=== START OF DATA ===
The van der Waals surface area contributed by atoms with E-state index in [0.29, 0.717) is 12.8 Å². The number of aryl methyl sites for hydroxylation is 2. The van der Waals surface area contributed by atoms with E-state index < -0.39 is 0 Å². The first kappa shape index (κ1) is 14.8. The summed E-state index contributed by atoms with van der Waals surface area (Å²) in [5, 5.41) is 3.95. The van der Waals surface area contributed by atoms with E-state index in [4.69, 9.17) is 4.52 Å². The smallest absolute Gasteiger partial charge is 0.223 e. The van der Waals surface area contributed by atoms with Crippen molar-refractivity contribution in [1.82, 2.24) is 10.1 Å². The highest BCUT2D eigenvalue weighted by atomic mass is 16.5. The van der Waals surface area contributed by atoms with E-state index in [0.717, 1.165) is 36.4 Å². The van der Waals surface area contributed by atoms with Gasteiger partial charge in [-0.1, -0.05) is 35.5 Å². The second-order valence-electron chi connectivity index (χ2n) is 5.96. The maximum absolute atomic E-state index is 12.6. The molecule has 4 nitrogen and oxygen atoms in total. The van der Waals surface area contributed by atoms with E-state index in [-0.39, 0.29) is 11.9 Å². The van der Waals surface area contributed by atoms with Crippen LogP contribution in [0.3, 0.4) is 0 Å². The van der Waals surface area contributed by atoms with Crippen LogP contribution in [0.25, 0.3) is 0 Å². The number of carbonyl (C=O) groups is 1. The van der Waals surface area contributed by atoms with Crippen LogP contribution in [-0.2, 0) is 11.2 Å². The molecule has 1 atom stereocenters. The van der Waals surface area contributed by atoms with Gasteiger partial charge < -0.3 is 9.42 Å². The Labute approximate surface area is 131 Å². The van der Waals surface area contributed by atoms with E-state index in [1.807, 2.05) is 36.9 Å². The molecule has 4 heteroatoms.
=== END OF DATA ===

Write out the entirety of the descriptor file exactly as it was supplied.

The van der Waals surface area contributed by atoms with E-state index in [0.29, 0.717) is 12.8 Å². The number of aryl methyl sites for hydroxylation is 2. The van der Waals surface area contributed by atoms with E-state index < -0.39 is 0 Å². The first kappa shape index (κ1) is 14.8. The summed E-state index contributed by atoms with van der Waals surface area (Å²) in [5, 5.41) is 3.95. The van der Waals surface area contributed by atoms with E-state index in [4.69, 9.17) is 4.52 Å². The smallest absolute Gasteiger partial charge is 0.223 e. The van der Waals surface area contributed by atoms with Crippen molar-refractivity contribution in [1.82, 2.24) is 10.1 Å². The highest BCUT2D eigenvalue weighted by atomic mass is 16.5. The van der Waals surface area contributed by atoms with E-state index in [0.717, 1.165) is 36.4 Å². The van der Waals surface area contributed by atoms with Gasteiger partial charge in [-0.1, -0.05) is 35.5 Å². The second-order valence-electron chi connectivity index (χ2n) is 5.96. The maximum absolute atomic E-state index is 12.6. The molecule has 4 nitrogen and oxygen atoms in total. The van der Waals surface area contributed by atoms with E-state index in [-0.39, 0.29) is 11.9 Å². The van der Waals surface area contributed by atoms with Crippen LogP contribution in [0.3, 0.4) is 0 Å². The van der Waals surface area contributed by atoms with Crippen LogP contribution in [0.25, 0.3) is 0 Å². The number of carbonyl (C=O) groups is 1. The van der Waals surface area contributed by atoms with Crippen LogP contribution in [-0.2, 0) is 11.2 Å². The molecule has 1 atom stereocenters. The van der Waals surface area contributed by atoms with Gasteiger partial charge < -0.3 is 9.42 Å². The Labute approximate surface area is 131 Å². The van der Waals surface area contributed by atoms with E-state index in [1.807, 2.05) is 36.9 Å². The molecule has 4 heteroatoms.